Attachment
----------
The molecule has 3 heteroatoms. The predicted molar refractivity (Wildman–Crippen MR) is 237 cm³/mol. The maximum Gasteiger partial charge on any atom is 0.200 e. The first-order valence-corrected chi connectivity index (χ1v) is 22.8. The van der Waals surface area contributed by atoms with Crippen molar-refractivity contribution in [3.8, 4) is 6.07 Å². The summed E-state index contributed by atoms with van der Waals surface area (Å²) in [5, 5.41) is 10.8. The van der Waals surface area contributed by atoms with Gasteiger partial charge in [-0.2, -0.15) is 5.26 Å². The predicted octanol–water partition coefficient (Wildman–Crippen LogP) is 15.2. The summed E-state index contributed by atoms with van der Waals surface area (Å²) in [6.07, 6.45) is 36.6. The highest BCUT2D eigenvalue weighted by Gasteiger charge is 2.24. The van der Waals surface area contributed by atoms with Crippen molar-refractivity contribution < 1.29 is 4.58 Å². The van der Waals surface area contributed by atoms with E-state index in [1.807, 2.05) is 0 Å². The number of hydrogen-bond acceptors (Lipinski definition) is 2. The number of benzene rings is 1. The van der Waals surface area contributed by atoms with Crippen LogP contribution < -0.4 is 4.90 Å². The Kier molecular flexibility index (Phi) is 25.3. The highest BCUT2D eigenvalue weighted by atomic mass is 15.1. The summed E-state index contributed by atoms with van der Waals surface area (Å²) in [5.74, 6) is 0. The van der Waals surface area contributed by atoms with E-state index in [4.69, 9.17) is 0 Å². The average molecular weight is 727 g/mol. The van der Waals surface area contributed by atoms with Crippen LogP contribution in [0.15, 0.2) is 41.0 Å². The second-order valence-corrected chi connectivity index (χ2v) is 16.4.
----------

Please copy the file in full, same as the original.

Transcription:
The molecule has 3 heteroatoms. The predicted molar refractivity (Wildman–Crippen MR) is 237 cm³/mol. The maximum Gasteiger partial charge on any atom is 0.200 e. The first-order valence-corrected chi connectivity index (χ1v) is 22.8. The van der Waals surface area contributed by atoms with Crippen molar-refractivity contribution in [3.8, 4) is 6.07 Å². The summed E-state index contributed by atoms with van der Waals surface area (Å²) in [5, 5.41) is 10.8. The van der Waals surface area contributed by atoms with Gasteiger partial charge in [-0.2, -0.15) is 5.26 Å². The predicted octanol–water partition coefficient (Wildman–Crippen LogP) is 15.2. The summed E-state index contributed by atoms with van der Waals surface area (Å²) in [6.07, 6.45) is 36.6. The highest BCUT2D eigenvalue weighted by Gasteiger charge is 2.24. The van der Waals surface area contributed by atoms with Crippen molar-refractivity contribution < 1.29 is 4.58 Å². The van der Waals surface area contributed by atoms with E-state index in [1.807, 2.05) is 0 Å². The number of hydrogen-bond acceptors (Lipinski definition) is 2. The number of benzene rings is 1. The van der Waals surface area contributed by atoms with Crippen LogP contribution < -0.4 is 4.90 Å². The Kier molecular flexibility index (Phi) is 25.3. The highest BCUT2D eigenvalue weighted by atomic mass is 15.1. The summed E-state index contributed by atoms with van der Waals surface area (Å²) in [5.74, 6) is 0. The van der Waals surface area contributed by atoms with E-state index in [4.69, 9.17) is 0 Å². The average molecular weight is 727 g/mol. The van der Waals surface area contributed by atoms with Crippen LogP contribution in [0.15, 0.2) is 41.0 Å². The second-order valence-corrected chi connectivity index (χ2v) is 16.4.